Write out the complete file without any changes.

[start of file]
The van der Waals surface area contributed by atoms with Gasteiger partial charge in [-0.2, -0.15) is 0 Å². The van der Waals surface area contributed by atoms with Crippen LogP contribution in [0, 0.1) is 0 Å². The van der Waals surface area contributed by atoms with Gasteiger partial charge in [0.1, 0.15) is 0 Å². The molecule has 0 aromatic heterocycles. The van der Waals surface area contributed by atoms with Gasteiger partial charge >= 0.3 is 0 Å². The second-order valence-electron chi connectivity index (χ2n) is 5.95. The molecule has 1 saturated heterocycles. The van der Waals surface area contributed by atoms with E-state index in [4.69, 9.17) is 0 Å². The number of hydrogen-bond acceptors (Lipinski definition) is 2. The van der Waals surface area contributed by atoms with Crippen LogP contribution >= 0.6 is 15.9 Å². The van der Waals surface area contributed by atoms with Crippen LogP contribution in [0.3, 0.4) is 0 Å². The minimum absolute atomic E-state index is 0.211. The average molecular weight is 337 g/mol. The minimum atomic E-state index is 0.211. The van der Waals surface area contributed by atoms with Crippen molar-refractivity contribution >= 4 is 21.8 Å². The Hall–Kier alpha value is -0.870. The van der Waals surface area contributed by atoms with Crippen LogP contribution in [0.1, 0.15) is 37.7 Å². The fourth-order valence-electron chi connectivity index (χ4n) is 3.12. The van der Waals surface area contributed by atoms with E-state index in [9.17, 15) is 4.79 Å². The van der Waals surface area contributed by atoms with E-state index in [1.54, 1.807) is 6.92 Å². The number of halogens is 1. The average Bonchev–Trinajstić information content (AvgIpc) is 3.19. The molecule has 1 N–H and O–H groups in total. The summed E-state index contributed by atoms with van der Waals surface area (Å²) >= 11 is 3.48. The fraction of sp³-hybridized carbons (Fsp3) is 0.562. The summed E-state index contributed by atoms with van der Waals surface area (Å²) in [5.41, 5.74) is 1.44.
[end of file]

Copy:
The van der Waals surface area contributed by atoms with Gasteiger partial charge in [-0.2, -0.15) is 0 Å². The van der Waals surface area contributed by atoms with Crippen LogP contribution in [0, 0.1) is 0 Å². The van der Waals surface area contributed by atoms with Gasteiger partial charge in [0.1, 0.15) is 0 Å². The molecule has 0 aromatic heterocycles. The van der Waals surface area contributed by atoms with Gasteiger partial charge >= 0.3 is 0 Å². The second-order valence-electron chi connectivity index (χ2n) is 5.95. The molecule has 1 saturated heterocycles. The van der Waals surface area contributed by atoms with E-state index in [4.69, 9.17) is 0 Å². The number of hydrogen-bond acceptors (Lipinski definition) is 2. The van der Waals surface area contributed by atoms with Crippen LogP contribution >= 0.6 is 15.9 Å². The van der Waals surface area contributed by atoms with Crippen LogP contribution in [0.3, 0.4) is 0 Å². The minimum absolute atomic E-state index is 0.211. The average molecular weight is 337 g/mol. The minimum atomic E-state index is 0.211. The van der Waals surface area contributed by atoms with Crippen molar-refractivity contribution >= 4 is 21.8 Å². The Hall–Kier alpha value is -0.870. The van der Waals surface area contributed by atoms with Crippen LogP contribution in [0.1, 0.15) is 37.7 Å². The fourth-order valence-electron chi connectivity index (χ4n) is 3.12. The van der Waals surface area contributed by atoms with E-state index in [9.17, 15) is 4.79 Å². The van der Waals surface area contributed by atoms with E-state index in [1.54, 1.807) is 6.92 Å². The number of halogens is 1. The average Bonchev–Trinajstić information content (AvgIpc) is 3.19. The molecule has 1 N–H and O–H groups in total. The summed E-state index contributed by atoms with van der Waals surface area (Å²) >= 11 is 3.48. The fraction of sp³-hybridized carbons (Fsp3) is 0.562. The summed E-state index contributed by atoms with van der Waals surface area (Å²) in [5.41, 5.74) is 1.44.